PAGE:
Disease at a Glance

Summary
Circumferential skin creases Kunze type (CSC-KT) is a rare congenital disorder that affects the skin, but can also affect other areas of the body. Babies with CSC-KT are born with excess skin that folds over to form thin rings (creases) that circle the arms and legs. CSC-KT was originally called the 'Michelin tire baby syndrome' because of the similarity of the rings on the arms and legs to the cartoon mascot of the French company. The rings on the arms and legs are usually found on both sides of the body. These skin folds do not cause any problems and typically disappear naturally as the child grows. In some cases other features are associated with CDC-KT including cleft palate, delayed growth, development delay, intellectual disability, genital abnormalities, seizures, changes in the way the brain developed (brain malformations), and/or changes in the way other organs of the body developed. Some people may have unusual facial features including narrow eye openings (blepharophimosis), very small eyes (microphthalmia) wide spaced eyes (hypertelorism), skin of the upper eyelid covering the inner corner of the eye (epicanthal folds), crossed eyes (strabismus), broad nasal bridge, low-set ears, and a very small mouth. In some cases, CSC-KT is caused by changes in the TUBB gene or in the MAPRE2 gene. CSC-KT is very rare, and there are fewer than 50 cases reported in the medical journals. Diagnosis is made based on the presence of multiple rings of folded excess skin on the arms and/or legs and other common features. Inheritance is autosomal dominant. CSC-KT caused by genetic changes in the TUBB and MAPRE2 gene may be classified under the group of diseases known as tubulinopathies, because like the genetic changes causing other tubulinopathies, genetic changes in the TUBB and MAPRE2 gene affect a cell structure known as microtubule. Problems with the development of the brain (brain malformations) are common to all the tubulinopathies. Cases of CSC-KT caused by genetic changes in the MAPRE2 gene may be more specifically called congenital symmetric circumferential skin creases-2 (CSCSC2).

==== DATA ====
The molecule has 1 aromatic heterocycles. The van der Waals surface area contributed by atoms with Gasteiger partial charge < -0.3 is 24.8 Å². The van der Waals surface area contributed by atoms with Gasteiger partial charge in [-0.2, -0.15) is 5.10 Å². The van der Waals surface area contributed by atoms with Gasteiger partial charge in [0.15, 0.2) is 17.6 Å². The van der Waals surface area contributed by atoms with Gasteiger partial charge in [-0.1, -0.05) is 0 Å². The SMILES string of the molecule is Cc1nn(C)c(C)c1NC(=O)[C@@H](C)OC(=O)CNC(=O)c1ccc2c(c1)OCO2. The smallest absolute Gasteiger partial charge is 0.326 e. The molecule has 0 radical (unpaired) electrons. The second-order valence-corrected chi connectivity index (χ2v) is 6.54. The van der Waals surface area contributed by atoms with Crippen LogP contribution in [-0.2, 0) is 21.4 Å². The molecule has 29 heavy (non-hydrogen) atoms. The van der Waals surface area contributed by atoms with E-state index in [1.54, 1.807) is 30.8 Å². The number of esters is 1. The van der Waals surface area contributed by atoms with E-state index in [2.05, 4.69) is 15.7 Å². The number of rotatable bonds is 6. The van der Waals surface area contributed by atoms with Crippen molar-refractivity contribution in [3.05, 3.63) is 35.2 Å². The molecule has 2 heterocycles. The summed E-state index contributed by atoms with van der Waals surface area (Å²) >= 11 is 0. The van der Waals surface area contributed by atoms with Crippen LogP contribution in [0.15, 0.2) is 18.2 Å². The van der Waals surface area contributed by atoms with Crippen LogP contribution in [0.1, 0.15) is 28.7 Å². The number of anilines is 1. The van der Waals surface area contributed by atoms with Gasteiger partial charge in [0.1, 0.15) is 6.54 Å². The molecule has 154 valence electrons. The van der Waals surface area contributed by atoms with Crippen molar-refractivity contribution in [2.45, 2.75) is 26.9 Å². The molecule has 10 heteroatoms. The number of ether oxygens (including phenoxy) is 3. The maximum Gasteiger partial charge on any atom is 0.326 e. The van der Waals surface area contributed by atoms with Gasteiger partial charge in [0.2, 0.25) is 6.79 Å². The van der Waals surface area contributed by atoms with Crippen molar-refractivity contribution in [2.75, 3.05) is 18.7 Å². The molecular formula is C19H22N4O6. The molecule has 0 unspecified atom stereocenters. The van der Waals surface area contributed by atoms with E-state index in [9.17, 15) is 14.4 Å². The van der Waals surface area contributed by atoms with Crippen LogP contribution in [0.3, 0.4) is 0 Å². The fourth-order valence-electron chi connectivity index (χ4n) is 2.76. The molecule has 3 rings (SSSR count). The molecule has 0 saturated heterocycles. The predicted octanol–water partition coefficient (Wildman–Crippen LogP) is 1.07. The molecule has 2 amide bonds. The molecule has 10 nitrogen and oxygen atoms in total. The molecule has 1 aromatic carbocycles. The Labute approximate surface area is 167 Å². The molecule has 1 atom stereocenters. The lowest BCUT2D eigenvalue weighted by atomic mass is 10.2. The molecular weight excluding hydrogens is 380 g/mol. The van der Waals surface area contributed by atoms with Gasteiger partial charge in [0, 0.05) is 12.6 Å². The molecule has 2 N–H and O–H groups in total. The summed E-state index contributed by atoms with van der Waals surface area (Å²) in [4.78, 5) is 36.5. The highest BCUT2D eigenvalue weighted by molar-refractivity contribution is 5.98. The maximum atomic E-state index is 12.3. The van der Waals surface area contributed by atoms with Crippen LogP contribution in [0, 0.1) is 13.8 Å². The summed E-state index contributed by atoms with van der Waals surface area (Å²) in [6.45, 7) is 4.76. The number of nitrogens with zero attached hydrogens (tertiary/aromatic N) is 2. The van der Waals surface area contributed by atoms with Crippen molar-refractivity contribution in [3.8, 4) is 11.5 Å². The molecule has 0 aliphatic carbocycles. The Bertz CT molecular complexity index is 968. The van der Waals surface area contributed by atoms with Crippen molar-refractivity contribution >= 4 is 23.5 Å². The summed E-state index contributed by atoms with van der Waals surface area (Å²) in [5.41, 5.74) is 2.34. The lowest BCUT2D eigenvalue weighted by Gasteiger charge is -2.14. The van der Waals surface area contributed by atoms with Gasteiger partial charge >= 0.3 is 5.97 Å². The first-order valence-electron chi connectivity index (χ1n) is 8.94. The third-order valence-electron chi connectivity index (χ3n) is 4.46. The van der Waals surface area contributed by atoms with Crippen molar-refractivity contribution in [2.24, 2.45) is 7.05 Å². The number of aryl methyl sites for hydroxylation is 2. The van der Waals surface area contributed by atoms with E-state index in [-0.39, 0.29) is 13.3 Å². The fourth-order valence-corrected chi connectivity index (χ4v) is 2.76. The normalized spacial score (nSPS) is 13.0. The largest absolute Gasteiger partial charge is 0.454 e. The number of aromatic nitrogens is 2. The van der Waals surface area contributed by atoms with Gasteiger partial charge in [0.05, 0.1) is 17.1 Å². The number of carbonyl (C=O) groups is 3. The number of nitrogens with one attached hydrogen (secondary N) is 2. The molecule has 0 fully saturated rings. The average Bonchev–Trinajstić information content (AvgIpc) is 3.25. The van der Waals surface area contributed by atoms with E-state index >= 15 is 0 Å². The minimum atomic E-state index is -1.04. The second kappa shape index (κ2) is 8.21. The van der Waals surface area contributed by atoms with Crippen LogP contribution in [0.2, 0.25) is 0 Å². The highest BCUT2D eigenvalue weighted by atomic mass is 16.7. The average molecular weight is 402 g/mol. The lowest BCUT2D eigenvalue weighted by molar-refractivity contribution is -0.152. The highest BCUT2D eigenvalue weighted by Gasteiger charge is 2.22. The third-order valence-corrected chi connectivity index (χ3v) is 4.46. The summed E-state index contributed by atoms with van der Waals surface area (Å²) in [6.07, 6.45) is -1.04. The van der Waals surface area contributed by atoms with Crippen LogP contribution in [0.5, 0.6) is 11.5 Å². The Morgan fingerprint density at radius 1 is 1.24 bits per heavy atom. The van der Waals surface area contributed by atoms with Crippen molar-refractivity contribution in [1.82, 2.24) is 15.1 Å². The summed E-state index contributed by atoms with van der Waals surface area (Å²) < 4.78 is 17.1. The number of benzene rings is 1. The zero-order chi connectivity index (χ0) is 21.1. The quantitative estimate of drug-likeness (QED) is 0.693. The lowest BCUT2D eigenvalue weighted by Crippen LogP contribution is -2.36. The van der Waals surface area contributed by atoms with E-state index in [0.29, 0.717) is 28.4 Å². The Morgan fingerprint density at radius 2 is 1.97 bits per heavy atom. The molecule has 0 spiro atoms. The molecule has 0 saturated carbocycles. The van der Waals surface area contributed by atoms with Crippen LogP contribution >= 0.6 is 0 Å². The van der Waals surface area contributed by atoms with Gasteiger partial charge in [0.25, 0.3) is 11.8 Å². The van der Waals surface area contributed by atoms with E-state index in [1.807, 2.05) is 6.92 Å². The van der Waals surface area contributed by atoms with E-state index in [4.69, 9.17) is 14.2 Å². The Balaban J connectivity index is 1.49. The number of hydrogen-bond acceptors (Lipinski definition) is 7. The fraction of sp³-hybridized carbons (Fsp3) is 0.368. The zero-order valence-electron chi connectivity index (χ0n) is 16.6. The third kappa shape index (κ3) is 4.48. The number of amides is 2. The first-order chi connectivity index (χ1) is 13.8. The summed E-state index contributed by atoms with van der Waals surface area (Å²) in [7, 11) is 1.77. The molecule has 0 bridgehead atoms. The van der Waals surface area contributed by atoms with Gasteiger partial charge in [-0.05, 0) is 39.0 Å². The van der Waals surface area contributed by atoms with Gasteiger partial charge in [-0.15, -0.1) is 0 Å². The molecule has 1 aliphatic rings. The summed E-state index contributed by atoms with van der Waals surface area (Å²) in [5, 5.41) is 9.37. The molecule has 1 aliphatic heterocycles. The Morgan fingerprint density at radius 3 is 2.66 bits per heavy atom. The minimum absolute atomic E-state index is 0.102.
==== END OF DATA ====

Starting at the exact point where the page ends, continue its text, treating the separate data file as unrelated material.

Estimated Number of People with this Disease

This section is currently in development.

What Information Does GARD Have For This Disease?

Many rare diseases have limited information. Currently GARD is able to provide the following information for this disease:

*Data may be currently unavailable to GARD at this time.
When do symptoms of this disease begin?
The most common ages for symptoms of a disease to begin is called age of onset. Age of onset can vary for different diseases and may be used by a doctor to determine the diagnosis. For some diseases, symptoms may begin in a single age range or several age ranges. For other diseases, symptoms may begin any time during a person's life.
Prenatal
Before Birth
Newborn Selected
Birth-4 weeks
Infant Selected
1-23 months
Child
2-11 years
Adolescent
12-18 years
Adult
19-65 years
Older Adult
65+ years
The common ages for symptoms to begin in this disease are shown above by the colored icon(s).

Symptoms

These symptoms may be different from person to person. Some people may have more symptoms than others and symptoms can range from mild to severe. This list does not include every symptom.
This disease might cause these symptoms:

29 Symptoms

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Causes

Genetic Disease

Circumferential skin creases Kunze type is a genetic disease, which means that it is caused by one or more genes not working correctly.

The following gene(s) are known to be associated with this disease: MAPRE2, TUBB

Questions:

Inheritance

All individuals inherit two copies of most genes. The number of copies of a gene that need to have a disease-causing variant affects the way a disease is inherited. This disease is inherited in the following pattern(s):

Questions:

Next Steps

Talking with the Medical Team

Good communication between the patient, family, and medical team can lead to an accurate diagnosis. In addition, health care decisions can be made together which improves the patient’s well-being and quality of life.

Describing Symptoms

Describe details about the symptoms. Because there may be many different causes for a single symptom, it is best not to make a conclusion about the diagnosis. The detailed descriptions help the medical provider determine the correct diagnosis.

To help describe a symptom:

  • Use a smartphone or a notebook to record each symptom before the appointment
  • Describe each symptom by answering the following questions:
    • When did the symptom start?
    • How often does it happen?
    • Does anything make it better or worse?
  • Tell the medical team whether any symptoms affect daily activities

Preparing for the First Visit

Working with a medical team to find a diagnosis can be a long process that will require more than one appointment. Make better health decisions by being prepared for the first visit with each member of the medical team.

    Make informed decisions about health care: 
    • Prepare a list of questions and concerns before the appointment
    • List the most important questions first, not all questions may be answered in the first visit
    • Ask questions about symptoms, possible diagnoses, tests, and treatment options
    For future appointments:
    • Discuss what was not addressed at the last visit
    • Discuss changes in the quality of life for the patient, family, and caregivers
    • Discuss health goals and other issues in the patient’s and family’s life that may affect the health care decisions
    Take notes during the appointments to help remember what was discussed.

    Last Updated: Nov. 8, 2021